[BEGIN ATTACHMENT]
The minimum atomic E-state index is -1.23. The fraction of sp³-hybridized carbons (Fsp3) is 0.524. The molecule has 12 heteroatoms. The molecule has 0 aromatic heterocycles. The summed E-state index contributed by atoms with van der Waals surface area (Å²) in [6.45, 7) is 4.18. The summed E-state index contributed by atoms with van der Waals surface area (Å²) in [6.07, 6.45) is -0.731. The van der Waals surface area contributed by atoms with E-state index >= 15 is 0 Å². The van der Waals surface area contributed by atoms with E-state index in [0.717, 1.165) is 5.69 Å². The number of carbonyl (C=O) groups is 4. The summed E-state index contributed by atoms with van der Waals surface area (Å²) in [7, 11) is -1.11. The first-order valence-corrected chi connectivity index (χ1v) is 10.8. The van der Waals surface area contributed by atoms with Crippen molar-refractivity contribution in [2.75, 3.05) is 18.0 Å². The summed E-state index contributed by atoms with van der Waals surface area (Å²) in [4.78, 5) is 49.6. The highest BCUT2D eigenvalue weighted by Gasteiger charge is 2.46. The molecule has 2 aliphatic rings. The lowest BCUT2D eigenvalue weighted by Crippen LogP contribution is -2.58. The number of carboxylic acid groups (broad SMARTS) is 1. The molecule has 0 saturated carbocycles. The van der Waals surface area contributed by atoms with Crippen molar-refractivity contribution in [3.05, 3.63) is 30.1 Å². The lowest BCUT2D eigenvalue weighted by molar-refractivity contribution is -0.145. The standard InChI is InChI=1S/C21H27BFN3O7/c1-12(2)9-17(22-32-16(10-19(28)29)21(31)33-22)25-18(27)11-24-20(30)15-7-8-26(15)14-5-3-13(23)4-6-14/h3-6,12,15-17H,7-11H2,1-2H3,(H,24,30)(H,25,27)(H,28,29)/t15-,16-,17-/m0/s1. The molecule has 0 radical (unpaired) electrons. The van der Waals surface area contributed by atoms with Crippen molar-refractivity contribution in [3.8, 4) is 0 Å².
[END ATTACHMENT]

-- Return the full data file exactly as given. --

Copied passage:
The minimum atomic E-state index is -1.23. The fraction of sp³-hybridized carbons (Fsp3) is 0.524. The molecule has 12 heteroatoms. The molecule has 0 aromatic heterocycles. The summed E-state index contributed by atoms with van der Waals surface area (Å²) in [6.45, 7) is 4.18. The summed E-state index contributed by atoms with van der Waals surface area (Å²) in [6.07, 6.45) is -0.731. The van der Waals surface area contributed by atoms with E-state index >= 15 is 0 Å². The van der Waals surface area contributed by atoms with E-state index in [0.717, 1.165) is 5.69 Å². The number of carbonyl (C=O) groups is 4. The summed E-state index contributed by atoms with van der Waals surface area (Å²) in [7, 11) is -1.11. The first-order valence-corrected chi connectivity index (χ1v) is 10.8. The van der Waals surface area contributed by atoms with Crippen molar-refractivity contribution in [2.75, 3.05) is 18.0 Å². The summed E-state index contributed by atoms with van der Waals surface area (Å²) in [4.78, 5) is 49.6. The highest BCUT2D eigenvalue weighted by Gasteiger charge is 2.46. The molecule has 2 aliphatic rings. The lowest BCUT2D eigenvalue weighted by Crippen LogP contribution is -2.58. The number of carboxylic acid groups (broad SMARTS) is 1. The molecule has 0 saturated carbocycles. The van der Waals surface area contributed by atoms with Crippen molar-refractivity contribution in [3.05, 3.63) is 30.1 Å². The lowest BCUT2D eigenvalue weighted by molar-refractivity contribution is -0.145. The standard InChI is InChI=1S/C21H27BFN3O7/c1-12(2)9-17(22-32-16(10-19(28)29)21(31)33-22)25-18(27)11-24-20(30)15-7-8-26(15)14-5-3-13(23)4-6-14/h3-6,12,15-17H,7-11H2,1-2H3,(H,24,30)(H,25,27)(H,28,29)/t15-,16-,17-/m0/s1. The molecule has 0 radical (unpaired) electrons. The van der Waals surface area contributed by atoms with Crippen molar-refractivity contribution in [3.8, 4) is 0 Å².